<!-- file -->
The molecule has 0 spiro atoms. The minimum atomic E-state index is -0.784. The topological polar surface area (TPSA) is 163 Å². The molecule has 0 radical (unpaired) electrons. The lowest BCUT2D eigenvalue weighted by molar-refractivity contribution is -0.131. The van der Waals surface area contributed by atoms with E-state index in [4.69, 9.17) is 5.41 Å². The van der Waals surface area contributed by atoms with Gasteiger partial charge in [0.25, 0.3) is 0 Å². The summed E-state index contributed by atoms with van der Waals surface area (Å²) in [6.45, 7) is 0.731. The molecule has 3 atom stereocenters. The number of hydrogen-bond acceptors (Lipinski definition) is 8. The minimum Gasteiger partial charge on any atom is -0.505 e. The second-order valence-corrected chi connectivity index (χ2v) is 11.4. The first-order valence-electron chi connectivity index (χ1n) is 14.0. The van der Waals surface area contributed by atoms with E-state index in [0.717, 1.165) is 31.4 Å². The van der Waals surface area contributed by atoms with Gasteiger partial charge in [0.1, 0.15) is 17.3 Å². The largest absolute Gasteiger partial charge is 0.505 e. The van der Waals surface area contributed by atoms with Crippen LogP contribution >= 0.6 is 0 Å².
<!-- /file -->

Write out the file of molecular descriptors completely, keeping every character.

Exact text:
The molecule has 0 spiro atoms. The minimum atomic E-state index is -0.784. The topological polar surface area (TPSA) is 163 Å². The molecule has 0 radical (unpaired) electrons. The lowest BCUT2D eigenvalue weighted by molar-refractivity contribution is -0.131. The van der Waals surface area contributed by atoms with E-state index in [4.69, 9.17) is 5.41 Å². The van der Waals surface area contributed by atoms with Gasteiger partial charge in [0.25, 0.3) is 0 Å². The summed E-state index contributed by atoms with van der Waals surface area (Å²) in [6.45, 7) is 0.731. The molecule has 3 atom stereocenters. The number of hydrogen-bond acceptors (Lipinski definition) is 8. The minimum Gasteiger partial charge on any atom is -0.505 e. The second-order valence-corrected chi connectivity index (χ2v) is 11.4. The first-order valence-electron chi connectivity index (χ1n) is 14.0. The van der Waals surface area contributed by atoms with E-state index in [0.717, 1.165) is 31.4 Å². The van der Waals surface area contributed by atoms with Gasteiger partial charge in [0.1, 0.15) is 17.3 Å². The largest absolute Gasteiger partial charge is 0.505 e. The van der Waals surface area contributed by atoms with Crippen LogP contribution >= 0.6 is 0 Å².